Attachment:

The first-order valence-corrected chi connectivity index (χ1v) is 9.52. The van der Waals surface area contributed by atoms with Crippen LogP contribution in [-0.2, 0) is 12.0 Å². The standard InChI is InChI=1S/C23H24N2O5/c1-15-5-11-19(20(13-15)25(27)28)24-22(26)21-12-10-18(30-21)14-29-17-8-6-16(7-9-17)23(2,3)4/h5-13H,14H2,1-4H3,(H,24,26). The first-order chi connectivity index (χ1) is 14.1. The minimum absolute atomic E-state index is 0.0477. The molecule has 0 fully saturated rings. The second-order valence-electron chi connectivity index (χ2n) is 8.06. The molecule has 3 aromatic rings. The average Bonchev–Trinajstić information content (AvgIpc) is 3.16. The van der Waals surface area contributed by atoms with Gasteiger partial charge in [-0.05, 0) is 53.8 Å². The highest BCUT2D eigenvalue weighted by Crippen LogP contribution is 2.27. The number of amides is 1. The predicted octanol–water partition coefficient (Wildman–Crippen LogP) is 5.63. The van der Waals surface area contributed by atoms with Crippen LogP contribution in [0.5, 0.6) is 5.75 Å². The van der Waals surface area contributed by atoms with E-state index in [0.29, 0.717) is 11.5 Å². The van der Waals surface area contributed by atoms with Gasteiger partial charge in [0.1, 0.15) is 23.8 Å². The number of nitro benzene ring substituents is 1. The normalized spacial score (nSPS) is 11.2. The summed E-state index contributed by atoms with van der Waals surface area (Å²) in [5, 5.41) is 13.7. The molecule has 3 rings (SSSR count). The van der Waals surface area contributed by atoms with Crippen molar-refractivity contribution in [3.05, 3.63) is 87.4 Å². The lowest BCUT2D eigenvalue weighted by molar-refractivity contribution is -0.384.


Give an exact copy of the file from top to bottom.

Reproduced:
The first-order valence-corrected chi connectivity index (χ1v) is 9.52. The van der Waals surface area contributed by atoms with Crippen LogP contribution in [-0.2, 0) is 12.0 Å². The standard InChI is InChI=1S/C23H24N2O5/c1-15-5-11-19(20(13-15)25(27)28)24-22(26)21-12-10-18(30-21)14-29-17-8-6-16(7-9-17)23(2,3)4/h5-13H,14H2,1-4H3,(H,24,26). The first-order chi connectivity index (χ1) is 14.1. The minimum absolute atomic E-state index is 0.0477. The molecule has 0 fully saturated rings. The second-order valence-electron chi connectivity index (χ2n) is 8.06. The molecule has 3 aromatic rings. The average Bonchev–Trinajstić information content (AvgIpc) is 3.16. The van der Waals surface area contributed by atoms with Gasteiger partial charge in [-0.05, 0) is 53.8 Å². The highest BCUT2D eigenvalue weighted by Crippen LogP contribution is 2.27. The number of amides is 1. The predicted octanol–water partition coefficient (Wildman–Crippen LogP) is 5.63. The van der Waals surface area contributed by atoms with Crippen LogP contribution in [0.5, 0.6) is 5.75 Å². The van der Waals surface area contributed by atoms with E-state index in [0.29, 0.717) is 11.5 Å². The van der Waals surface area contributed by atoms with Gasteiger partial charge in [0.1, 0.15) is 23.8 Å². The number of nitro benzene ring substituents is 1. The normalized spacial score (nSPS) is 11.2. The summed E-state index contributed by atoms with van der Waals surface area (Å²) in [5, 5.41) is 13.7. The molecule has 3 rings (SSSR count). The van der Waals surface area contributed by atoms with Crippen molar-refractivity contribution in [3.05, 3.63) is 87.4 Å². The lowest BCUT2D eigenvalue weighted by molar-refractivity contribution is -0.384.